Airlines

Airlines slam proposals to ban air mile programs and tax frequent flyers

A Boeing Co. 747 passenger aircraft, operated by British Airways, takes at Heathrow airport in London, U.K.
Chris Ratcliffe | Bloomberg | Getty Images

Airlines operating in the U.K. have dismissed a report that called for air miles programs to be banned and additional taxes applied to frequent flyers.

In a report published Thursday by Imperial College London for the Committee on Climate Change (CCC), academics proposed several measures that governments should implement to reduce the impact aviation was having on the environment.

The CCC is an independent body that advises the U.K. government on how to build a low carbon economy.

"Flying is a uniquely high-impact activity and is the quickest and cheapest way for a consumer to increase their carbon footprint," the report's authors said before adding, "Low-carbon aviation technology is expected to remain technically unfeasible and so it is vital to restrain rising demand."

Among recommendations was a call for the U.K. government to "introduce a ban on air miles and frequent flyer loyalty schemes that incentivise excessive flying."

The report also urged lawmakers to introduce a levy targeting frequent flyers, noting that an estimated 15% of the British population took 70% of the country's flights. The level of tax would correspond to air miles traveled over a three-year period, as opposed to the number of flights taken.

According to the report, the proposed frequent flyer levy would discourage leisure travelers from booking "much more damaging long-haul flights." Travel for work would not count towards the frequent flyer tax, researchers said.

Industry backlash

Speaking to CNBC on the phone on Tuesday, a spokesperson for the U.K.'s Board of Airline Representatives — an industry body representing most of the airlines operating in Britain — said there was "not really any rationale" for the report's recommendations to be implemented.

"This is a drop in the ocean as to what can be done by the government," they said.

Meanwhile, in an emailed statement, a spokesperson for trade body Airlines U.K., whose members include British Airways, Ryanair and Virgin Atlantic, said the proposals would cause economic and reputational harm.

"U.K. aviation has a robust plan to cut aviation carbon emissions and get to net zero by 2050 without the need to price people out of air travel or put the U.K. at a competitive disadvantage," they told CNBC on Tuesday.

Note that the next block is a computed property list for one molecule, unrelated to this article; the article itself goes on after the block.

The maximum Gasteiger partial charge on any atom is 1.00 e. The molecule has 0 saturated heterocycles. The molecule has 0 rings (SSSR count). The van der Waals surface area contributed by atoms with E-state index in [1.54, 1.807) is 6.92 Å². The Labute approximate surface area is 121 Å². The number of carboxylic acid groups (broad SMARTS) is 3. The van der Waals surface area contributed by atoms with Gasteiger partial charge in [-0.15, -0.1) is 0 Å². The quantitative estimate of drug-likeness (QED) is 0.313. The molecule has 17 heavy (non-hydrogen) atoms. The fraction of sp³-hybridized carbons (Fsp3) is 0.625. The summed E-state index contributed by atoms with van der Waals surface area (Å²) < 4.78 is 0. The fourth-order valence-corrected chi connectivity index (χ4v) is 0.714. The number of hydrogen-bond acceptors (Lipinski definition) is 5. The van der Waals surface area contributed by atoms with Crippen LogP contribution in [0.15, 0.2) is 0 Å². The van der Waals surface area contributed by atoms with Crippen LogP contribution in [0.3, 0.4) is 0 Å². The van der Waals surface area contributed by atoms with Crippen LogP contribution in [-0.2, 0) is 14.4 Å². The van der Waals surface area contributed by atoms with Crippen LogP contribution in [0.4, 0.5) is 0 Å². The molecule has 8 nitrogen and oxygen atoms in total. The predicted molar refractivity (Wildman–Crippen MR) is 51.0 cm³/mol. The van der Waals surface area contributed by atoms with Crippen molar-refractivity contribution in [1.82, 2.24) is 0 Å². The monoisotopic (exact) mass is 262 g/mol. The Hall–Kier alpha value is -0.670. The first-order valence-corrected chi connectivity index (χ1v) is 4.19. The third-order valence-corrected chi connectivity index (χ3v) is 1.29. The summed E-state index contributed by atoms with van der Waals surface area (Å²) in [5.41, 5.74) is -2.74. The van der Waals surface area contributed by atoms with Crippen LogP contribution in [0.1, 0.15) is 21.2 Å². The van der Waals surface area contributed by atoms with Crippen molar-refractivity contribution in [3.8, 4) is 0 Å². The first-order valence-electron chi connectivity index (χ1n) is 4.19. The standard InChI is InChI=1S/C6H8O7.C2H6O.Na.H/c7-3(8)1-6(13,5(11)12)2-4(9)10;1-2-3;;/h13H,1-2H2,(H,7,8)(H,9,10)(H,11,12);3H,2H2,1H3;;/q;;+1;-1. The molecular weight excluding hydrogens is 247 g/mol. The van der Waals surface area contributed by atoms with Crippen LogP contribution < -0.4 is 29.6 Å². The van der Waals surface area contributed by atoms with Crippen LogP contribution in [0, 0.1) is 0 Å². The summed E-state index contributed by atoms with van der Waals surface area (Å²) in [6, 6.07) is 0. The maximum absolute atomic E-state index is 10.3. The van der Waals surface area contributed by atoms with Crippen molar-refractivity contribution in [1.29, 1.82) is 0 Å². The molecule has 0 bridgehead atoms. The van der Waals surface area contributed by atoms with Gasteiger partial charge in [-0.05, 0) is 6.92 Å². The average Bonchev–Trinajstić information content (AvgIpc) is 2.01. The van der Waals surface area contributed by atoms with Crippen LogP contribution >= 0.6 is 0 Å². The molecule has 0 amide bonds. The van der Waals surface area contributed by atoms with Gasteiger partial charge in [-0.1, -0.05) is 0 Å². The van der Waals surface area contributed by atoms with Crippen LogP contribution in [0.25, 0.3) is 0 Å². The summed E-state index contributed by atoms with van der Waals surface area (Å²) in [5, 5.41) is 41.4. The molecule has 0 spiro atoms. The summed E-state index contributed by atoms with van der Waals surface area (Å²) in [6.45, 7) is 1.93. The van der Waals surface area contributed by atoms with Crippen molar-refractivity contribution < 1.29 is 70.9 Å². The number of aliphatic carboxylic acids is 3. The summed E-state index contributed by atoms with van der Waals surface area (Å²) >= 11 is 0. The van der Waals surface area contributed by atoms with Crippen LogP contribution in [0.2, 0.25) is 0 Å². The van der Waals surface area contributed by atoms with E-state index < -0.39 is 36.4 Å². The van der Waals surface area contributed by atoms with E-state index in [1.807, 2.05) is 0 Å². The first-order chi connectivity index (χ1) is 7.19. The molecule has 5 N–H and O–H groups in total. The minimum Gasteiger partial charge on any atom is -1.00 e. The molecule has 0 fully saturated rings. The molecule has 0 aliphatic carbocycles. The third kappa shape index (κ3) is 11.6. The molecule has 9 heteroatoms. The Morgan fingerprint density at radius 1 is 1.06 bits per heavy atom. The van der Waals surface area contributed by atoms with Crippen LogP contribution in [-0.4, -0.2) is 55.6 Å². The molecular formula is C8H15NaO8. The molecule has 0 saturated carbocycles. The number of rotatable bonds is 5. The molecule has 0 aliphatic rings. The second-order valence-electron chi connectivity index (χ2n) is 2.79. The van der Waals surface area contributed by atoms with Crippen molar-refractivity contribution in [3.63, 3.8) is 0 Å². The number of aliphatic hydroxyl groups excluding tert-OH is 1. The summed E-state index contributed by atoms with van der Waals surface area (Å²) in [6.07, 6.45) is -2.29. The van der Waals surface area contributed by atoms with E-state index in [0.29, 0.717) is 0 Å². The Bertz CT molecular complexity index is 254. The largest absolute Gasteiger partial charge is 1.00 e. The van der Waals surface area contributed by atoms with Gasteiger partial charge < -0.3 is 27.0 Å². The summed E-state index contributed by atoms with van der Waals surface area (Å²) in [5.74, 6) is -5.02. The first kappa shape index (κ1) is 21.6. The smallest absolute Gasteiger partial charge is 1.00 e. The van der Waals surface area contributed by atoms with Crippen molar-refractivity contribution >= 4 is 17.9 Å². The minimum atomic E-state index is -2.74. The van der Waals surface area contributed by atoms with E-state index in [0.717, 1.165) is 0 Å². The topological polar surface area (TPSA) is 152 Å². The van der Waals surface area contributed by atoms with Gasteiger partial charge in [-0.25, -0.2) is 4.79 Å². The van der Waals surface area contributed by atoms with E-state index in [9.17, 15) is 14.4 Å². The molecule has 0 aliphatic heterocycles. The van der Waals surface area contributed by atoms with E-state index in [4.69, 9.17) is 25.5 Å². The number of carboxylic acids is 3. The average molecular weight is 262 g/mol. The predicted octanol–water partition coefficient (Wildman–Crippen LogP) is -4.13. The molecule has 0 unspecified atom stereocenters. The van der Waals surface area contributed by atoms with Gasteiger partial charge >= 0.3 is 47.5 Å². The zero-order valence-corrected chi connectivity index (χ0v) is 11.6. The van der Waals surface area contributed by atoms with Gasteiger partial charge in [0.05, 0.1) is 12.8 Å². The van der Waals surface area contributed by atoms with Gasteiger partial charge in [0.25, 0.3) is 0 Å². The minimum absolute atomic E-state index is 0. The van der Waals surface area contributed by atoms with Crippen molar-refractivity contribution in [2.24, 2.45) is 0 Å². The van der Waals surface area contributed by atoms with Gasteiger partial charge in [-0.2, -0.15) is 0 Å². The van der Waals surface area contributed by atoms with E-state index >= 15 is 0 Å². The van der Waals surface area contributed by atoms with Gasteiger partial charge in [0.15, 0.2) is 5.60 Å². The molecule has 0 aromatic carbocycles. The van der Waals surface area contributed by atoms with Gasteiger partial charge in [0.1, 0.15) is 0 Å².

"We should be focusing on the huge potential for the U.K. to become a world leader in new innovation and the many exciting developments around aircraft and engine technology, sustainable aviation fuels and the new emerging carbon markets. Working with government we can achieve this together without resorting to the kind of unilateral, demand side measures that will damage the U.K.'s reputation internationally and potentially lead to carbon leakage."

The CCC report claimed that the proposed tax would not impact ticket prices for most flyers.

"An Air Miles Levy which escalates with the air miles travelled by an individual within a three year accounting period could provide strong price signals to curb some demand by less price-sensitive frequent flyers, encourage shifting from long-haul to short-haul destinations and fund research into low-carbon aviation technology, while sparing the large majority of travellers any extra cost," it said.

The authors also suggested that the levy should take into account the higher emissions attached to business and first class tickets, alleging that more spacious cabins and unfilled seats meant emissions for first class tickets can have seven times the emissions of an economy ticket.

Advertising overhaul

An overhaul of the way vacations and flights were marketed was also recommended, with the report's authors backing the introduction of regulations similar to those used for tobacco and gambling ads.

"More responsible flying could be encouraged by new regulations for the marketing and promotion of flights and holiday destinations, requiring that carbon footprints of flights are stated in the advertising material," they said.

According to research from the World Economic Forum (WEF), airlines would be one of the world's top 10 greenhouse gas emitters if the industry was a country, with aviation responsible for around 2% of global CO2 emissions.

Many airlines, including Air New Zealand, United Airlines and Air Canada, offer flyers the opportunity to offset the carbon emissions generated by their flights. Others, such as the Netherlands' KLM, actively encourage travellers to consider alternatives to flying.